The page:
Guest Blog: How Effective is Your Author Website?
I think we can all agree that having a website is probably one of the most effective online promotional tools that any author can have. It allows you to list your books, tell readers a little bit about yourself and encourage some sort of interaction either with a contact form, or via a Twitter/Facebook/newsletter link, or maybe even a special reader’s section with freebies or giveaways.
To be an effective website, however, it must encourage visitors to stay, read, explore and most importantly—return.
Today I’d like to share a few tips on how to create an inviting website that visitors will enjoy so much they’ll look forward to coming back over and over again.
1.) Avoid any immediate visitor turns-offs such as music that plays automatically. Think of those poor fans who may want to sneak a peek at your site during work hours. Ack! Now they’ve just been busted by their boss because music on your site woke up the whole office. You don’t want to get someone fired, do you? 🙂 If you must include music on your website, and I’m the first to say that it can give a site “atmosphere” when used properly, make it optional. Give visitors a clear “play” button so they have the choice of listening or not.
2.) Avoid Flash intros, if you can. Sure they look cool and make your website super spiffy, but how many times can you sit through an animation of a door opening or boxes of content sliding into place in some dramatic way before you say, “Oh, the heck with it. I’m going somewhere else?” You see it once, it’s a novelty. You see it a dozen times, it’s a distraction bordering on annoyance. Usability studies show that visitors like to get to information quickly. Anything that delays that, no matter how “cool,” will soon lose its appeal if visitors must slog through it every time they visit your site. If you must use a Flash intro, always (and I mean always), include a clearly marked “Skip Intro” button to allow visitors to bypass it. Remember, it’s not all about you and what you think looks cool. It’s about the visitors you’re trying to attract, and you should give those visitors options to access your content in a way that’s most convenient for them, if you want the visitors to keep coming back.
3.) Update your home page regularly so that when visitors return they don’t feel like they’re seeing the same thing over and over. This doesn’t mean you need to update the entire page all the time, but something on the page needs to change so it feels “fresh” when visitors stop by. Many writers achieve this by having a “Latest News” block at the top of the page, or a simple Twitter or Blog feed that updates regularly in a column on the side. After all, one of the reasons you have a website is to keep your fans informed about what you’re up to. Don’t leave them with the impression that you haven’t moved a muscle in the last six months. 🙂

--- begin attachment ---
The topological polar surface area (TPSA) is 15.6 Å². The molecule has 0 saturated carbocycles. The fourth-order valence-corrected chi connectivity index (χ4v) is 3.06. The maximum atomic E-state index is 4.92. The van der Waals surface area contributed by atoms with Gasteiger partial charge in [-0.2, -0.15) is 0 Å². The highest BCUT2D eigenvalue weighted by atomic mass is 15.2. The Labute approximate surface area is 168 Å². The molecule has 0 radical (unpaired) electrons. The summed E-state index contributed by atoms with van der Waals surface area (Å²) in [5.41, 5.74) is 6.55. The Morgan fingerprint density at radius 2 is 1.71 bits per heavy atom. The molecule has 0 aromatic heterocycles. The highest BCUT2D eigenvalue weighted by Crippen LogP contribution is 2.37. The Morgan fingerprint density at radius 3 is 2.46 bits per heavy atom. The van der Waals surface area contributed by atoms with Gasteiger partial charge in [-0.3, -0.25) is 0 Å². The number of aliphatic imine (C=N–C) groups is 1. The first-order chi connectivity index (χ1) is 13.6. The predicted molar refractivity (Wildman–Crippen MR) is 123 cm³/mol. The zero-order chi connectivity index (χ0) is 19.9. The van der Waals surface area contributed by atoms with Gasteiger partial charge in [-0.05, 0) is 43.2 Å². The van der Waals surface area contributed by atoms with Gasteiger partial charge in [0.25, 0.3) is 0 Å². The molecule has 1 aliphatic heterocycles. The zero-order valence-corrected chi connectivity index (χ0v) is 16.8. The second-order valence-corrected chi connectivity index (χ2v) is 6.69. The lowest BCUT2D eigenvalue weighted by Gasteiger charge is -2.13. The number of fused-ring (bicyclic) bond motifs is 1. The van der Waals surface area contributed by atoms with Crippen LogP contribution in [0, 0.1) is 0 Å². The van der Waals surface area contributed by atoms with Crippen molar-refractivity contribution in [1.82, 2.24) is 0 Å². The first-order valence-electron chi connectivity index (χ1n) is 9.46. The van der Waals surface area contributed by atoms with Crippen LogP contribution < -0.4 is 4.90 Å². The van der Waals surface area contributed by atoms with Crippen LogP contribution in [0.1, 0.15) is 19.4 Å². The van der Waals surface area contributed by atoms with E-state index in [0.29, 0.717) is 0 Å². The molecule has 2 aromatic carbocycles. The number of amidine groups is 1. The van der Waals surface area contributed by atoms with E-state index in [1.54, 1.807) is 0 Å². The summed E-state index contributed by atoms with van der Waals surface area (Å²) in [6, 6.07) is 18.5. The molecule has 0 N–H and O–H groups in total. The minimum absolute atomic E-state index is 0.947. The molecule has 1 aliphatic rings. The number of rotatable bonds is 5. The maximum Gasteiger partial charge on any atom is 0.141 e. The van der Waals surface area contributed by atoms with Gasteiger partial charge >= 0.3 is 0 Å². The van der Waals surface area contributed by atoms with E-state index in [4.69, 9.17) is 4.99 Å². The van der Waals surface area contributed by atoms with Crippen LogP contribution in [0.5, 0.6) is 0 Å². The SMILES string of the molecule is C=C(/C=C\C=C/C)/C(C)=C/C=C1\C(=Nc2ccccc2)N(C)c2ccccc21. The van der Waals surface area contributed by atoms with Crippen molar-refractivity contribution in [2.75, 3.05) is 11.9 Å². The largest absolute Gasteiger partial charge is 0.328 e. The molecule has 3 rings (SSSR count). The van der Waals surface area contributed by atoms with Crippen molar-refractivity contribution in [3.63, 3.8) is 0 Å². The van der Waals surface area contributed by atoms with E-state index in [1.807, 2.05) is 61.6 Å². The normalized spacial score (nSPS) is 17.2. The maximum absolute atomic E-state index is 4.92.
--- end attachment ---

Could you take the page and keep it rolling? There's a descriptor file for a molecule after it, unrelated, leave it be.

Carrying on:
And that’s just the tip of the iceberg. I have lots more to share! If you’re interested in learning how to make your website more effective for promoting you and your work, please join me for the next session of my 2-week online workshop “Principles of Good Website Design for Writers” May 5-17, 2013 at the FF&P RWA chapter (http://www.rwa.org/p/cm/ld/fid=749). I hope to see you there!
Catherine Chant is a Golden Heart® finalist and the author of the young adult time travel romance WISHING YOU WERE HERE (Book 1, Soul Mates) available in print and e-book at Amazon.com. She teaches multiple online writing classes each year for RWA chapters and other writing organizations. You can learn more about Catherine at her website: http://www.catherinechant.com
WISHING YOU WERE HERE by Catherine Chant
Young Adult Time Travel Romance
She’s out of place…
He’s out of time…
In 1956, clever spin doctoring and a string of pre-fab hits turn Joseph Temporelli into Joey Tempo, the biggest sensation to hit Memphis since Elvis Presley. Within twelve months he’s gone—killed in a transatlantic plane crash.
55 years later, Callie Reinard diligently plans for college and a career in radio. When she discovers Joey Tempo’s iconic first album, her desire to change his fate opens a doorway to 1957.
She stops Joey from boarding the plane that will take his life, but then finds herself trapped in a world where equal rights are as foreign a concept as missions to the moon. The future she so tirelessly worked toward now seems out of reach, and her liberated attitude jeopardizes the second chance she envisioned for Joey.
Worst of all, if Callie can’t find a way back to her own time soon, she may lose more than a college education and the career she’s always wanted. She may lose her heart to a boy destined to marry someone else.